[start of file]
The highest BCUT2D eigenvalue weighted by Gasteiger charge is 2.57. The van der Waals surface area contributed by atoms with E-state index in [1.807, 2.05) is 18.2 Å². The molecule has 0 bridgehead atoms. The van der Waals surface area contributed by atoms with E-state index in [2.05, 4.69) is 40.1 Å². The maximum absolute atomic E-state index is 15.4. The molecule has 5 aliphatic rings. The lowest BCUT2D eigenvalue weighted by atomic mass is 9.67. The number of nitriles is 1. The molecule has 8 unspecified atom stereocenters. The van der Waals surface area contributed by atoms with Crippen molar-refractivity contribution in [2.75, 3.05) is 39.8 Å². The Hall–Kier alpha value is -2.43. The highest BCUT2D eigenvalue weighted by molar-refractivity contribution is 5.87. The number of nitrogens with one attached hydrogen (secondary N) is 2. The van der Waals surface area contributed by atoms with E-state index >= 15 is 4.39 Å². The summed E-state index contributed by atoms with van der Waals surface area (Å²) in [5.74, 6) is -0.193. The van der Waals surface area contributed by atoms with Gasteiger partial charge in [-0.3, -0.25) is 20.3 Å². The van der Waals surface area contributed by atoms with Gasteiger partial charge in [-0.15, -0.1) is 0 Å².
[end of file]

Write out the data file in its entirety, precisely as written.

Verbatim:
The highest BCUT2D eigenvalue weighted by Gasteiger charge is 2.57. The van der Waals surface area contributed by atoms with E-state index in [1.807, 2.05) is 18.2 Å². The molecule has 0 bridgehead atoms. The van der Waals surface area contributed by atoms with E-state index in [2.05, 4.69) is 40.1 Å². The maximum absolute atomic E-state index is 15.4. The molecule has 5 aliphatic rings. The lowest BCUT2D eigenvalue weighted by atomic mass is 9.67. The number of nitriles is 1. The molecule has 8 unspecified atom stereocenters. The van der Waals surface area contributed by atoms with Crippen molar-refractivity contribution in [2.75, 3.05) is 39.8 Å². The Hall–Kier alpha value is -2.43. The highest BCUT2D eigenvalue weighted by molar-refractivity contribution is 5.87. The number of nitrogens with one attached hydrogen (secondary N) is 2. The van der Waals surface area contributed by atoms with E-state index >= 15 is 4.39 Å². The summed E-state index contributed by atoms with van der Waals surface area (Å²) in [5.74, 6) is -0.193. The van der Waals surface area contributed by atoms with Gasteiger partial charge in [-0.3, -0.25) is 20.3 Å². The van der Waals surface area contributed by atoms with Gasteiger partial charge in [-0.15, -0.1) is 0 Å².